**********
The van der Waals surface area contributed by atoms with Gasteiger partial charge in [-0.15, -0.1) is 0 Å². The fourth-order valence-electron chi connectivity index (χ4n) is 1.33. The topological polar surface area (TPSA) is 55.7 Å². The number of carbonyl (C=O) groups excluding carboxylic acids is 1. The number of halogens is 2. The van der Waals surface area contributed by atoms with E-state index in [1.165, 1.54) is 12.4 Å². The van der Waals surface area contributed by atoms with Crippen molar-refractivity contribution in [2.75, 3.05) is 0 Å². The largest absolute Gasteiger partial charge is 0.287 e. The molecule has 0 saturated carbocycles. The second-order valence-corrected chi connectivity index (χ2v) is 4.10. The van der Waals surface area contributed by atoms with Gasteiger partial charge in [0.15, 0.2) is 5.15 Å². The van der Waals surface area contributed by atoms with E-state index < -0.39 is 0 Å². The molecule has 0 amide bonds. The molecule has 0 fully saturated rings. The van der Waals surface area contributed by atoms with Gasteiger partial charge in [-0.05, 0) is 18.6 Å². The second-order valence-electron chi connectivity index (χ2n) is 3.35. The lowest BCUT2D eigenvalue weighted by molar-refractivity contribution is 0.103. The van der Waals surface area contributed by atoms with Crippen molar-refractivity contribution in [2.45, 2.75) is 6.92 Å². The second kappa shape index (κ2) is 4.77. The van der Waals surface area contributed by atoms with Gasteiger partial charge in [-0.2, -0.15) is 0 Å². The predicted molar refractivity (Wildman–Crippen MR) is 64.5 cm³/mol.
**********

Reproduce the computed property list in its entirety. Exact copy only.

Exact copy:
The van der Waals surface area contributed by atoms with Gasteiger partial charge in [-0.15, -0.1) is 0 Å². The fourth-order valence-electron chi connectivity index (χ4n) is 1.33. The topological polar surface area (TPSA) is 55.7 Å². The number of carbonyl (C=O) groups excluding carboxylic acids is 1. The number of halogens is 2. The van der Waals surface area contributed by atoms with E-state index in [1.165, 1.54) is 12.4 Å². The van der Waals surface area contributed by atoms with Crippen molar-refractivity contribution in [2.75, 3.05) is 0 Å². The largest absolute Gasteiger partial charge is 0.287 e. The molecule has 0 saturated carbocycles. The second-order valence-corrected chi connectivity index (χ2v) is 4.10. The van der Waals surface area contributed by atoms with Gasteiger partial charge in [0.15, 0.2) is 5.15 Å². The van der Waals surface area contributed by atoms with E-state index < -0.39 is 0 Å². The molecule has 0 amide bonds. The molecule has 0 fully saturated rings. The van der Waals surface area contributed by atoms with Gasteiger partial charge in [-0.05, 0) is 18.6 Å². The second-order valence-electron chi connectivity index (χ2n) is 3.35. The lowest BCUT2D eigenvalue weighted by molar-refractivity contribution is 0.103. The van der Waals surface area contributed by atoms with Crippen molar-refractivity contribution in [2.45, 2.75) is 6.92 Å². The second kappa shape index (κ2) is 4.77. The van der Waals surface area contributed by atoms with Gasteiger partial charge in [-0.2, -0.15) is 0 Å². The predicted molar refractivity (Wildman–Crippen MR) is 64.5 cm³/mol.